[arin-ppml] ARIN-prop-136 Services Opt-out Allowed for Unaffiliated Address Blocks

Alexander, Daniel Daniel_Alexander at Cable.Comcast.com
Fri Feb 25 01:02:12 EST 2011


One thing that strikes me about many proposals is that they are valid
ideas, but are often dependent on everyone acting appropriately. The
problem is that this rarely matches reality. Putting aside the "why" of
prop-136, I would be interested in reading your thoughts on how the
community would deal with, or benefit from, an environment that included
this change, when things go wrong?

Everyone likes to talk about the benefits of a market and efficiencies
that may or may not be provided. While this model is possible, I'm trying
to understand how this change would benefit all involved more than the
current model. On the surface, it looks like the only ones that would
benefit from a change like this would be those who hope to profit from
brokering transfers. While we could open the door to opt out of services,
this genie cannot be put back in the bottle if it's let out.

While a resource holder could be given the opportunity to opt out of
services provided by ARIN, there is no recourse in this proposal for those
who are unable to maintain the pointers. There are also no restrictions on
how many levels this could go if blocks were transferred repeatedly. There
are also no obligations placed on resource holders should transfers go
more than one level deep. And there is no way to ensure that pointers
would remain relevant once blocks get transferred multiple times.

Law enforcement agencies, service providers, and end users already have a
difficult time trying to track down the users of a resource in WHOIS. What
recourse is there when broken chains are formed through opt out transfers?
At least in the current model, the community can point to ARIN as a forum
to direct these issues. ARIN also provides the forum for everyone on this
list to voice issues, concerns, and suggestions for improvement. If a
large percentage of IPv4 resource holders can opt out of ARIN registry
services, where can one go to have their issues addressed?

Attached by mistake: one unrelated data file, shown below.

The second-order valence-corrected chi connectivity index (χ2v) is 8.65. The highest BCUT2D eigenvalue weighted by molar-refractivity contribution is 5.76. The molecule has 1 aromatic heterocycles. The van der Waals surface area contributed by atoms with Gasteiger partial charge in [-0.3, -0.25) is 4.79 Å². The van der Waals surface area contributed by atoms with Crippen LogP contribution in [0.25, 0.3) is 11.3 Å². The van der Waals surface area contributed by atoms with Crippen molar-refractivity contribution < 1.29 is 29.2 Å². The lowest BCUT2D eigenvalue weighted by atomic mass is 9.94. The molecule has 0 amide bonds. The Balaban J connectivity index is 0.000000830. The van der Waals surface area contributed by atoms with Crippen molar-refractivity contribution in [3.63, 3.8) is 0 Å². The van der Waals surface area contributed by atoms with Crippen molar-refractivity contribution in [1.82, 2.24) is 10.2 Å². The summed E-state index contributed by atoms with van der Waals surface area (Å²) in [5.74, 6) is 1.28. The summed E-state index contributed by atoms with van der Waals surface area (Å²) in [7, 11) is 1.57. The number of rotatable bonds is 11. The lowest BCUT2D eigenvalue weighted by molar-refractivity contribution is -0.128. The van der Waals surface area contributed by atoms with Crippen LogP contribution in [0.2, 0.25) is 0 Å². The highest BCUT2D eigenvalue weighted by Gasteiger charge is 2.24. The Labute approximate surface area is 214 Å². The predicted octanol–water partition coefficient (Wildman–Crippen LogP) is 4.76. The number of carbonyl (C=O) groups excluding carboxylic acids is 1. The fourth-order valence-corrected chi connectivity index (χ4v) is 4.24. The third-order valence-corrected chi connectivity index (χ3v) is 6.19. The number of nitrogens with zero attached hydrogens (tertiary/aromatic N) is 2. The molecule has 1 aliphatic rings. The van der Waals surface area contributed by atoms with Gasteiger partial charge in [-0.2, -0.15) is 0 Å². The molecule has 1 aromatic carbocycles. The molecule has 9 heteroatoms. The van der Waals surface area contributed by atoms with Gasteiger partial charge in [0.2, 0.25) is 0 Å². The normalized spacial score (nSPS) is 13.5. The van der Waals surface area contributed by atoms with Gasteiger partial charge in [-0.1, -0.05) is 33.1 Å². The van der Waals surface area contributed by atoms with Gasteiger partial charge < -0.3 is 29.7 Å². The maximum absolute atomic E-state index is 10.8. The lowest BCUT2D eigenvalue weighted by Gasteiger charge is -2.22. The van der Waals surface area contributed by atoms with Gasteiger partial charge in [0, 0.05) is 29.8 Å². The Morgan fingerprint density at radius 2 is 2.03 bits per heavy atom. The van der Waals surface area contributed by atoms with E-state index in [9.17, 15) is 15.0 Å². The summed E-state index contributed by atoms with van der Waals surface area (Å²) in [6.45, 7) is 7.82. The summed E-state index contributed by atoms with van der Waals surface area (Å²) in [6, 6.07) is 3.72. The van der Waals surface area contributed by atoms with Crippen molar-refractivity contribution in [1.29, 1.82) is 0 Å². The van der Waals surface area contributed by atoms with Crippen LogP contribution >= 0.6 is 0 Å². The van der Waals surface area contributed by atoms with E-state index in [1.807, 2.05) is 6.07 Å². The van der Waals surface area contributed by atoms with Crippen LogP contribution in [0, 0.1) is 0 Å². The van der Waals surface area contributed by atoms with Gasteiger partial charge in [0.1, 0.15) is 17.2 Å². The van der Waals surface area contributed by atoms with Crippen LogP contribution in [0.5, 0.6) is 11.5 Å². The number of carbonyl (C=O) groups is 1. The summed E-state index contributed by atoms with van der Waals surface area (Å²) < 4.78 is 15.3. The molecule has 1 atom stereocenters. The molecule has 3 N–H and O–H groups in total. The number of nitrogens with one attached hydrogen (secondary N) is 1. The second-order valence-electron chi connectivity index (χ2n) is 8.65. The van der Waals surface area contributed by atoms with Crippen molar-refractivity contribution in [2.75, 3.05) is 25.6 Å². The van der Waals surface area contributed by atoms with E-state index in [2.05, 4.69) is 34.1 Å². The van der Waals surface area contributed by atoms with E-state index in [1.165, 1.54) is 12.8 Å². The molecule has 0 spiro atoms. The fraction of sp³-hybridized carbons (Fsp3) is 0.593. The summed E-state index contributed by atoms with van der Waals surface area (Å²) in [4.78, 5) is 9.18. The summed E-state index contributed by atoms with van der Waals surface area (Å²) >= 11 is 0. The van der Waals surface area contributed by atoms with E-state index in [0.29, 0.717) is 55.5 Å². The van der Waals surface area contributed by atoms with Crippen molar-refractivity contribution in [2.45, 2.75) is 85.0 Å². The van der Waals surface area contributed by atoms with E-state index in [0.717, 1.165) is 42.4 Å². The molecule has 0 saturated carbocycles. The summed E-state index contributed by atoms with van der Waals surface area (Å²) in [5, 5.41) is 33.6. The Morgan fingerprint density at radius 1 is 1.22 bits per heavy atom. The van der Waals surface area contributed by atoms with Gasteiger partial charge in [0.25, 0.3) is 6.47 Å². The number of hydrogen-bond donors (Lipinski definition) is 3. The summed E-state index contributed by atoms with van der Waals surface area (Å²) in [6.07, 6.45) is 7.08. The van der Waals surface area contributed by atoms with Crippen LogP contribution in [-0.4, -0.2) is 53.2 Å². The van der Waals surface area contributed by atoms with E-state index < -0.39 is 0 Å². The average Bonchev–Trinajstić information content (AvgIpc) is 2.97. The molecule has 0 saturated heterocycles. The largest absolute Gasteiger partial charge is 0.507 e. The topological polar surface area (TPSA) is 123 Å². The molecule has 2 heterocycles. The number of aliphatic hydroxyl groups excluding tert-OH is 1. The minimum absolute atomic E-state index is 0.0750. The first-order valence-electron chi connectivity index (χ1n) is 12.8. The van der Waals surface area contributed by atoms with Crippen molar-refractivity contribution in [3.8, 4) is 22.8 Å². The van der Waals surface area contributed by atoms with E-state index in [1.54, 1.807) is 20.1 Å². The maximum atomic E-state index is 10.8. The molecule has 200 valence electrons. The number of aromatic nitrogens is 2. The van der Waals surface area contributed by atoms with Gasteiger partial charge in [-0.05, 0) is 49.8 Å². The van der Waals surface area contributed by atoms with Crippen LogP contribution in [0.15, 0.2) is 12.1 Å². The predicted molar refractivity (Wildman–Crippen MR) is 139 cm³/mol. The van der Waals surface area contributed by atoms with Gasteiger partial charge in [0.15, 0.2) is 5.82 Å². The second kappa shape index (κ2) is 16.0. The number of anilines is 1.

Dan Alexander

On 2/24/11 12:52 PM, "Benson Schliesser" <bensons at queuefull.net> wrote:

>Hi, Keith.
>On Feb 23, 2011, at 10:29 PM, Keith W. Hare wrote:
>> I am opposed to prop-136.
>> Prop-136 is dancing around the edges of the real question of whether
>>the ARIN community wants to give up on participant-driven policies and
>>needs-based resource allocations in favor of money-based allocations and
>>for-profit corporate policies.
>I don't think prop-136 dances around the issue: it deals with it
>directly, for legacy holders in the ARIN region, by allowing them to
>opt-out of ARIN regulation.
>> If Mr. Schliesser really thinks that some number of for-profit registry
>>services are a better way to handle IPv4 address allocations (or
>>assignments) then he should write a proposal to do that. Such a proposal
>>would allow the ARIN community to discuss the merits of such a change,
>>rather than spending time on intermediate steps and side issues.
>I agree that we need a discussion of the for-profit registry question.
>And I don't expect it to be an easy one, similar to how unfriendly at
>times the debate over domain names monetization was.
>However, I think it's perfectly reasonable to answer the question of
>regulatory authority first.  If the ARIN community rejects both prop-133
>and prop-136 then we are effectively saying that legacy holders have "no
>option" but to submit to ARIN regulation.  In either event, a discussion
>of for-profit registry services would have a different foundation and
>Moreover, while the question of regulatory authority will impact a
>discussion of for-profit registry services, address trading markets, etc,
>it is actually a larger fundamental question.  I agree that we should
>discuss the issues you raise, but please don't lose sight of the actual
>policy text and meaning.
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